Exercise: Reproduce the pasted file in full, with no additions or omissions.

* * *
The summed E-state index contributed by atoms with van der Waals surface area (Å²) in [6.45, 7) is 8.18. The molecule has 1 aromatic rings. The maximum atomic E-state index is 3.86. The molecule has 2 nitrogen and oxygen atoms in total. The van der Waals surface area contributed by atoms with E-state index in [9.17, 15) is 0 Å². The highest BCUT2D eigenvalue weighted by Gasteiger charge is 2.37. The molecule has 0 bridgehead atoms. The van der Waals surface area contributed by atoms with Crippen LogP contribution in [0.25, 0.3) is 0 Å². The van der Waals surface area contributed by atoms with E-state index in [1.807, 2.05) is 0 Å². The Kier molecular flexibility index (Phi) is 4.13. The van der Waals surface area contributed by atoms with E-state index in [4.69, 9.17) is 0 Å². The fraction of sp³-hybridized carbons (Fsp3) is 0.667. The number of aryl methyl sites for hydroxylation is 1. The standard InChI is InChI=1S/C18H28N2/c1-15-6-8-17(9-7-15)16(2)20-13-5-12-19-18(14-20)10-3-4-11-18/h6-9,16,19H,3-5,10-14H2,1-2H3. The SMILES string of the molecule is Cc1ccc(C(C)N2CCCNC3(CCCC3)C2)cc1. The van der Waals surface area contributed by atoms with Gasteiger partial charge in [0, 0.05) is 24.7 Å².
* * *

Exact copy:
The summed E-state index contributed by atoms with van der Waals surface area (Å²) in [6.45, 7) is 8.18. The molecule has 1 aromatic rings. The maximum atomic E-state index is 3.86. The molecule has 2 nitrogen and oxygen atoms in total. The van der Waals surface area contributed by atoms with E-state index in [9.17, 15) is 0 Å². The highest BCUT2D eigenvalue weighted by Gasteiger charge is 2.37. The molecule has 0 bridgehead atoms. The van der Waals surface area contributed by atoms with Crippen LogP contribution in [0.25, 0.3) is 0 Å². The van der Waals surface area contributed by atoms with E-state index in [1.807, 2.05) is 0 Å². The Kier molecular flexibility index (Phi) is 4.13. The van der Waals surface area contributed by atoms with E-state index in [4.69, 9.17) is 0 Å². The fraction of sp³-hybridized carbons (Fsp3) is 0.667. The number of aryl methyl sites for hydroxylation is 1. The standard InChI is InChI=1S/C18H28N2/c1-15-6-8-17(9-7-15)16(2)20-13-5-12-19-18(14-20)10-3-4-11-18/h6-9,16,19H,3-5,10-14H2,1-2H3. The SMILES string of the molecule is Cc1ccc(C(C)N2CCCNC3(CCCC3)C2)cc1. The van der Waals surface area contributed by atoms with Gasteiger partial charge in [0, 0.05) is 24.7 Å².